Chatterji emphasized how the point of this transition is to fully transform the relationship between the company and its workers. “There’s this hackneyed thing in hustle culture that’s like, ‘Think like an owner,’ which is in fact nonsense — because most people don’t actually own their companies — and is typically used to defend employers who overwork and abuse their employees,” he said. “But there’s a kernel of truth to the idea: You think about your job differently when you own part of your company.”

Chatterji added, “Everyone who works here does so for a reason. They believe MaxFun is different, that we care about different things: a sustainable workplace and business model, an ethical workplace. To me, this is a natural extension of all these values realized in a way that’s practical. This is MaxFun naturally becoming what it has always been.”

Our conversation turned, as it usually does whenever we catch up, to talk about the bigger industry picture. I asked: How does he feel the shift sets Maximum Fun up to be stronger in the face of everything else that’s been going with the podcast business? “First of all, I think it’s a sustainable model for independent media in general,” he said. “I still believe there’s a lot of value in individual creators collectively getting access to some sort of scale, but the way that has manifested in the last few years — you know this — is people getting bought for scale. And in many cases, bad things happen in the wake of those acquisitions, because a lot of those opportunities were given on the basis of financial engineering or technology strategy more so than the value of the work being created. We believe the work created is valuable, and the people making that work are valuable, and we want to honor that.”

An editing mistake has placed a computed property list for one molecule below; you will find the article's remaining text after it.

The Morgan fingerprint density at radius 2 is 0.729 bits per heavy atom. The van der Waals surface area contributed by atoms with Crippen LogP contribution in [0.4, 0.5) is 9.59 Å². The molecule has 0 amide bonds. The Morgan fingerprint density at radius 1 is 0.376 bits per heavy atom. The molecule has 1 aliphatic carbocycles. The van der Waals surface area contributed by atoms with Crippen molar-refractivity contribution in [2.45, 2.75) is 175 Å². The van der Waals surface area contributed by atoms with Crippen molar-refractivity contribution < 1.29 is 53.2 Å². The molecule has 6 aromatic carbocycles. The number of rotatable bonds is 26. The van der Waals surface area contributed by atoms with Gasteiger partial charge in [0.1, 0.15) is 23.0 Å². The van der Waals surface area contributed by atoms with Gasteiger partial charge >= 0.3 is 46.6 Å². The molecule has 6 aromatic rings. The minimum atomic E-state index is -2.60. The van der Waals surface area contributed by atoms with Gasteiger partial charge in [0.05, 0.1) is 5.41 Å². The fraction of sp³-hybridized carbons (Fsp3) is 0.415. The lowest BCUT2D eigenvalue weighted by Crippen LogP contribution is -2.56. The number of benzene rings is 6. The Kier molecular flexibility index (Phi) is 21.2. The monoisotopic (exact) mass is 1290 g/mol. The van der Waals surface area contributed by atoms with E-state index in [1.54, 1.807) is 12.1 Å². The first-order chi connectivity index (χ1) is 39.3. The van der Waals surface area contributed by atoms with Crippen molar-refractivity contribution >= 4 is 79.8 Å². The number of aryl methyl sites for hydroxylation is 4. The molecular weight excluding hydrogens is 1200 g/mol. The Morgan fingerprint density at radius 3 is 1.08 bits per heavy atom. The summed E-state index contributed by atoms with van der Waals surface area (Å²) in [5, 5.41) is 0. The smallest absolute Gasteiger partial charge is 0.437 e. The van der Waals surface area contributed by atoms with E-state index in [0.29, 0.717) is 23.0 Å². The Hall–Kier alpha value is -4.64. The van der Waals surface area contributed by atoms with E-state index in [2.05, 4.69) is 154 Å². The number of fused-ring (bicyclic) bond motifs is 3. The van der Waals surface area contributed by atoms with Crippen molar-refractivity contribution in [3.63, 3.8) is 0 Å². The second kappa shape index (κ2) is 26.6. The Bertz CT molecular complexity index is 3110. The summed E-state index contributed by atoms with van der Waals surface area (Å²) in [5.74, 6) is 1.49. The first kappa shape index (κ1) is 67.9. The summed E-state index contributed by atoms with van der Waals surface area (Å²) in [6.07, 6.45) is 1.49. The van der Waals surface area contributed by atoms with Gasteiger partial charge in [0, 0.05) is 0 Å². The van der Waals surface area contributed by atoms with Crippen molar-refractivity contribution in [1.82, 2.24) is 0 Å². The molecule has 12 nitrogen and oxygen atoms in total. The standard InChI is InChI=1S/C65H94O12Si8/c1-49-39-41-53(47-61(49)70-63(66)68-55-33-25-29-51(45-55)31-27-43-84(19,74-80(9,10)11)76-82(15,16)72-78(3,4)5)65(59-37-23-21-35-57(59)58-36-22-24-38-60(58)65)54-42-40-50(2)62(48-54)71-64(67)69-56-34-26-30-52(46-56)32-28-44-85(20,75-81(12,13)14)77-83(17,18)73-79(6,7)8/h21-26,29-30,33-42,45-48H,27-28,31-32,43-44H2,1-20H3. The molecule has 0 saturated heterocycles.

Miscellaneous notes …

➽ As I flagged a few issues back, Maximum Fun’s newest project is Sleeping With Celebrities, a John Moe–led sleepcast spinoff that’s produced by Laura Swisher. The latest episode features, fittingly, the author Neil Gaiman.

➽ Shout-out to an old MaxFun limited-series project that I loved: The Turnaround, in which Jesse Thorn interviews interviewers about interviewing.

Dark Times at The New Yorker

Illustration: Vulture

After a brief and surprising cancellation, In the Dark is officially back in business — as the first narrative-podcast series published by The New Yorker, no less.

Condé Nast, The New Yorker’s corporate overlord, announced the acquisition last Thursday, stating that the show will sit within Condé Nast Entertainment (CNE)’s audio division, which is led these days by former Stitcher and WNYC exec Chris Bannon. As part of the deal, all six In the Dark staffers — Natalie Jablonski, Rehman Tungekar, Catherine Winter, and Parker Yesko, plus creators Madeleine Baran and Samara Freemark — are moving in-house, with Condé Nast taking over ownership of the show’s assets.